Truth and Lies: Mark Driscoll – One-ism in Culture

In his first lecture, Mark Driscoll addressed how we are created to reflect, mirror and image God, but through our sin, we have a proclivity to, rather than reflect God, fall into one of two idolatrous options.

The first is that we worship ourselves. “This is, perhaps best evidenced by Maslow’s hierarchy of needs. In his hierarchy, Maslow says that our greatest need is self-actualization,” says Driscoll.

Our second option is to we worship other people. This accounts for rise of celebrity culture.

Radio personality Dr. Drew Pinsky has come across this condition that people are suffering from the effects of mirroring other people. We no longer have role models, we have celebrities.

What we need, Driscoll argues, are role models. People would live an exemplary life, a model life, and we would imitate them (cf. Hebrews 13). You don’t worship them, but you learn from them how to be a better mirror. (As an aside, Driscoll is impressed that in God’s common grace and general revelation, the non-Christian radio host can identify the same problem that Scripture reveals, even if his solutions are different.)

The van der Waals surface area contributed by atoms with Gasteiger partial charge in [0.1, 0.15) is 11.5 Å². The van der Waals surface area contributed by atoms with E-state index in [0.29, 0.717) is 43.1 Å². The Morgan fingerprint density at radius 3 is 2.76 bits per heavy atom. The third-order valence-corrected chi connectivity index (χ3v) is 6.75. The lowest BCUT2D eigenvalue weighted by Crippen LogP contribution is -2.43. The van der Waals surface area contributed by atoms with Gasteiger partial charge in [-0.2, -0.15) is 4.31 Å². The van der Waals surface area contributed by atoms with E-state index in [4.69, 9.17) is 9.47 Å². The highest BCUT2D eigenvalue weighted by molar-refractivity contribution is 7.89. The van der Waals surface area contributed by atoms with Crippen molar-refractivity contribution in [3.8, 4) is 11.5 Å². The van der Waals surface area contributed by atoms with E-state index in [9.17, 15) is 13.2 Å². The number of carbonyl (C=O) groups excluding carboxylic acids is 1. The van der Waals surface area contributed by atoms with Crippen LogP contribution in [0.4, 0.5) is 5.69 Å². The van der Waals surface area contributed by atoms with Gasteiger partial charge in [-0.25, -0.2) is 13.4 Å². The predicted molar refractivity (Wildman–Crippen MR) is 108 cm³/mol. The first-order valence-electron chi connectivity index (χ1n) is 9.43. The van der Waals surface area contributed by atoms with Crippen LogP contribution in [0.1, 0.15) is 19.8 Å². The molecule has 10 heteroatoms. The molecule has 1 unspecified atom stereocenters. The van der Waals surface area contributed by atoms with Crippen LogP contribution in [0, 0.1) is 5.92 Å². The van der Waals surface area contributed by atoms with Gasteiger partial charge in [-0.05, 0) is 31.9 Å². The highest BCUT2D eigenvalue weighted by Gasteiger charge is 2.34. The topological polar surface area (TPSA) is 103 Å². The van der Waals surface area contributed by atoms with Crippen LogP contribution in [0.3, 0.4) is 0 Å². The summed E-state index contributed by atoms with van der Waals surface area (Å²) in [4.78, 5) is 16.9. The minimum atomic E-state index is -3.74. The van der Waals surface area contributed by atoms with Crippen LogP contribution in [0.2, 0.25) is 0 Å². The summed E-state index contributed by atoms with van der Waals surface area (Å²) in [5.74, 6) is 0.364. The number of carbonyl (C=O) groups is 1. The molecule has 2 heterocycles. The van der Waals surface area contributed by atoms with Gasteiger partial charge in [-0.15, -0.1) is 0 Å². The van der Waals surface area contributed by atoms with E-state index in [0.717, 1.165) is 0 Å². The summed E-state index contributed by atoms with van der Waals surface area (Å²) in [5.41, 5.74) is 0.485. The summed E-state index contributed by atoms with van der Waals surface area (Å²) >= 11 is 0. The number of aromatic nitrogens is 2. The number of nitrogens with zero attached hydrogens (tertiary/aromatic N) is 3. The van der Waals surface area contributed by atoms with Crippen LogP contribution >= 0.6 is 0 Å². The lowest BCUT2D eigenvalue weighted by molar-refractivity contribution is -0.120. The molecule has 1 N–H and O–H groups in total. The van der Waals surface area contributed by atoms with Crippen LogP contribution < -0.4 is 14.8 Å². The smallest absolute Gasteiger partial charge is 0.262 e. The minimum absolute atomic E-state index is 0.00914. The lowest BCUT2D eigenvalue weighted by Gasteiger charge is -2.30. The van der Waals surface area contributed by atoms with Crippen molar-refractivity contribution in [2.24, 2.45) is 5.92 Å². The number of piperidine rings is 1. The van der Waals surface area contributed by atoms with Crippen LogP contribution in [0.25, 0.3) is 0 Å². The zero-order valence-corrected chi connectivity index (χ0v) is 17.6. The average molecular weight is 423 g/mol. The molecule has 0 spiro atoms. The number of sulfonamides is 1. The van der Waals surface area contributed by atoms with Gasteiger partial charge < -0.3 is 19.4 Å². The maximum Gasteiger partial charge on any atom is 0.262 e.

“Today we have celebrities. They’re not role models. They’re infamous for bad behavior. But they haven’t done anything,” says Driscoll. “‘The only way to become a celebrity is to do something extreme,’ says Dr. Drew in The Mirror Effect. There’s a cultural appetite for more extreme examples.” [Read more...]

Truth and Lies: Mark Driscoll – One-ism vs Two-ism

Pastor Mark Driscoll of Mars Hill Church is borderline infamous. His blunt and sometimes brash style of expository preaching has made his sermon feeds one of the top of the iTunes charts—and made him the internet’s piñata.